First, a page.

The spending bill, which is supposed to be for emergency COVID-19 relief, includes a litany of pet provisions slipped in by Democrats, such as the expansion of Obamacare subsidies and funding for blue state bailouts, Planned Parenthood, union pensions and other items unrelated to the pandemic.

The legislation includes $350 billion to bail out long-mismanaged state and local governments, multiple times the amount experts estimate was needed to address COVID-related items. Only 5% of the funding included for K-12 schools would be spent during the current fiscal year, with 95% instead spent over the next seven years. Additionally, agriculture-related funds in the bill would be spent over the next decade.

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“I voted against this bill today because it could further wreck the economy and ignite inflation,” Shelby explained in a written statement. “This legislation includes a host of non-COVID-related left-wing policies.”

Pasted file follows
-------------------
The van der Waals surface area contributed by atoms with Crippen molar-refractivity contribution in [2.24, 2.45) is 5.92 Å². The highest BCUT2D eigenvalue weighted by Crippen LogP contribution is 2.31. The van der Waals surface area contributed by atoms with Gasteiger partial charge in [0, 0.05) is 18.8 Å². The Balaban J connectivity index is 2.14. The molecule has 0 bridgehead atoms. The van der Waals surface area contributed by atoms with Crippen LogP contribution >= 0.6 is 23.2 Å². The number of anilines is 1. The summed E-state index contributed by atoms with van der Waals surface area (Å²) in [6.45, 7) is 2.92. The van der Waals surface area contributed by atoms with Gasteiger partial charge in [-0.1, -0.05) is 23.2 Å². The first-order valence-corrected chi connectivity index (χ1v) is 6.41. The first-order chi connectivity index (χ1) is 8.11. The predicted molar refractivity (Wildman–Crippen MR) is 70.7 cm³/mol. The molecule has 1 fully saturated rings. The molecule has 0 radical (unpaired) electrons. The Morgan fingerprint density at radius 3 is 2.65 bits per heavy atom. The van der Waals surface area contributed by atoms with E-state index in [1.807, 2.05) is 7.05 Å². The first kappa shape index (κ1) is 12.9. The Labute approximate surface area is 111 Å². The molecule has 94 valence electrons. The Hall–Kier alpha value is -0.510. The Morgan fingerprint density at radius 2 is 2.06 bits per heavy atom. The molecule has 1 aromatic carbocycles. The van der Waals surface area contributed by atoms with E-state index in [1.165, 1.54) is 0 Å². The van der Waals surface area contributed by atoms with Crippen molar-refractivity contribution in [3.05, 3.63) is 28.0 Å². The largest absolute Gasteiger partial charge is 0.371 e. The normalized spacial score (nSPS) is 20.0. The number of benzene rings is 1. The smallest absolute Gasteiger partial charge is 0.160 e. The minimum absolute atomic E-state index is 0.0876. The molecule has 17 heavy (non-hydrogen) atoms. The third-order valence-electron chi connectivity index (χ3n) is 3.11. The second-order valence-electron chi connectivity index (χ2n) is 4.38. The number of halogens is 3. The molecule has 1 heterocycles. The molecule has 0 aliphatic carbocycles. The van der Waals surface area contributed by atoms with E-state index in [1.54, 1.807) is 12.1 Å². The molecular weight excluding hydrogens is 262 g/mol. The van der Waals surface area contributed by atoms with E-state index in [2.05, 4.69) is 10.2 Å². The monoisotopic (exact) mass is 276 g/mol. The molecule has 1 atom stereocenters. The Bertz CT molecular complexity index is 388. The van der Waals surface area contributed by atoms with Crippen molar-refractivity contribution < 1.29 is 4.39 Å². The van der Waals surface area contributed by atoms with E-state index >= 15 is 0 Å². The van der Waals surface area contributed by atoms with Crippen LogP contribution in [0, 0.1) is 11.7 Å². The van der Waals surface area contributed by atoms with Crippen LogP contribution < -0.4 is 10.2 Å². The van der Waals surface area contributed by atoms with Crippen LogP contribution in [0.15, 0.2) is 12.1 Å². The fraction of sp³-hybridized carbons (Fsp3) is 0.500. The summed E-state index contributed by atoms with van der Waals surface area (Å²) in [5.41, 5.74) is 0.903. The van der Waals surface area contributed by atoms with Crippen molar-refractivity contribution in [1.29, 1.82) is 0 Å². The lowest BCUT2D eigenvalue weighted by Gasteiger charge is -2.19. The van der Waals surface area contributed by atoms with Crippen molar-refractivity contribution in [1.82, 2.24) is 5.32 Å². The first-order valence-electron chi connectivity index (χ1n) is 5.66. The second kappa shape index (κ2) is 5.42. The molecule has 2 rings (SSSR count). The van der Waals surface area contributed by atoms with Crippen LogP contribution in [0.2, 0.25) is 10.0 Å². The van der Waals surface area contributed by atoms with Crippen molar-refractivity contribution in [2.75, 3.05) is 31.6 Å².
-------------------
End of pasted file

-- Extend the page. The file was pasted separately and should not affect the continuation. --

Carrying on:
“Not only does it cost the American taxpayers $1.9 trillion, but only nine percent of the funding in the bill goes toward the immediate fight against COVID and one percent toward vaccines,” he continued. “The bill does nothing to get kids back in classrooms and, instead, includes a massive cash bailout for some mismanaged states and local governments. Democrats are forcing a liberal wish list of pet projects through Congress that’s masked as a pandemic rescue package. I am disappointed that we were blocked at every turn from engaging and passing real COVID relief in a bipartisan, targeted manner, just like the Senate did five times last year.”